Perhaps one of the most revolutionary benefits of methylene blue is for the prevention and treatment of dementia, neurodegenerative diseases such as Alzheimer’s and Parkinson’s, and neural injuries caused by stroke and traumatic brain injuries (TBIs). This is particularly important as the COVID jabs have radically increased strokes.

“Any process where increasing oxygen-based energy production plays a major role, methylene blue will have a role to play. One of the first studies we did that was very impressive [was on] a model in the eye. The reason we used the eye was because the retina in animals is readily accessible so that we can inject into the retina.

Rotenone [a broad-spectrum pesticide and Complex 1 inhibitor] inhibits mitochondrial respiration, subsequently there is atrophy and degeneration of the retinal layer, which is very dramatic. If methylene blue is on board, we can prevent this process because the mitochondrial respiration can continue, so the tissue is not affected.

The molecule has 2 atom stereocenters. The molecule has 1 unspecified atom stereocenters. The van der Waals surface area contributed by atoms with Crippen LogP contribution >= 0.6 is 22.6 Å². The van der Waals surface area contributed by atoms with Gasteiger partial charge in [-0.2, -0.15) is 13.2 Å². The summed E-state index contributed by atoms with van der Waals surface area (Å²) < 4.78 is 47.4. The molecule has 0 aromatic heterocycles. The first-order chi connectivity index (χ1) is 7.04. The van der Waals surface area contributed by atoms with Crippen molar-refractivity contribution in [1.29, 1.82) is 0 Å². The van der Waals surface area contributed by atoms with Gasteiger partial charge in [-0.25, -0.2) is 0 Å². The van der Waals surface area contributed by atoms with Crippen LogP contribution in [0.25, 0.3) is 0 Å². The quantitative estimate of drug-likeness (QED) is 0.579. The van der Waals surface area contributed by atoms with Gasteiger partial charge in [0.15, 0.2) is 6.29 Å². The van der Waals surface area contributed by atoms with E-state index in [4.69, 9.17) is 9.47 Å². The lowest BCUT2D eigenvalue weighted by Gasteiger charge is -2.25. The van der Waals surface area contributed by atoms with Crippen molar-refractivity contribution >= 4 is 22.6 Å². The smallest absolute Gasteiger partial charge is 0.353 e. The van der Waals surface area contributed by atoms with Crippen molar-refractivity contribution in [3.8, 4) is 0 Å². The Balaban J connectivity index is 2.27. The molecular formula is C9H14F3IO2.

This was a model called an optic neuropathy due to mitochondrial defects. It’s the most common form of blindness in younger people, so we did this to verify in vivo that [methylene blue] could have this neuroprotective effect. Then it was performed in other things like brains. Similar phenomenon was discovered ...

Methylene blue can be protective in ischemic and hemorrhagic strokes and hypoxia. In other words, there was a reduced amount of oxygen delivered to the animals, and with the use an fMRI, noninvasively, in the animals to see that there was an increase in the amount of cerebral metabolic rate for oxygen consumption in the presence of methylene blue under hypoxic conditions.

With respect to dementia, by the time you see the tau protein inside neurons, those neurons are metabolically, essentially, dead, so it is too late. By acting on that, you cannot recover the metabolic machinery and the health of the neurons.

So, those neurons are not rescued in any way that is functionally meaningful. Generally speaking, biomarkers are not good therapeutic targets because they may or may not have any causal relationship with the disease.”

In biohacker circles, low-dose methylene blue is used as a nootropic, meaning a compound that helps improve cognitive function. However, while some promote sublingual or buccal application (under your tongue or on the inside of your cheek), the best way is to swallow it, as the acid in your stomach makes it more bioavailable.

Credit: This information is sourced from a Verve Times article with orginal invertiview coming from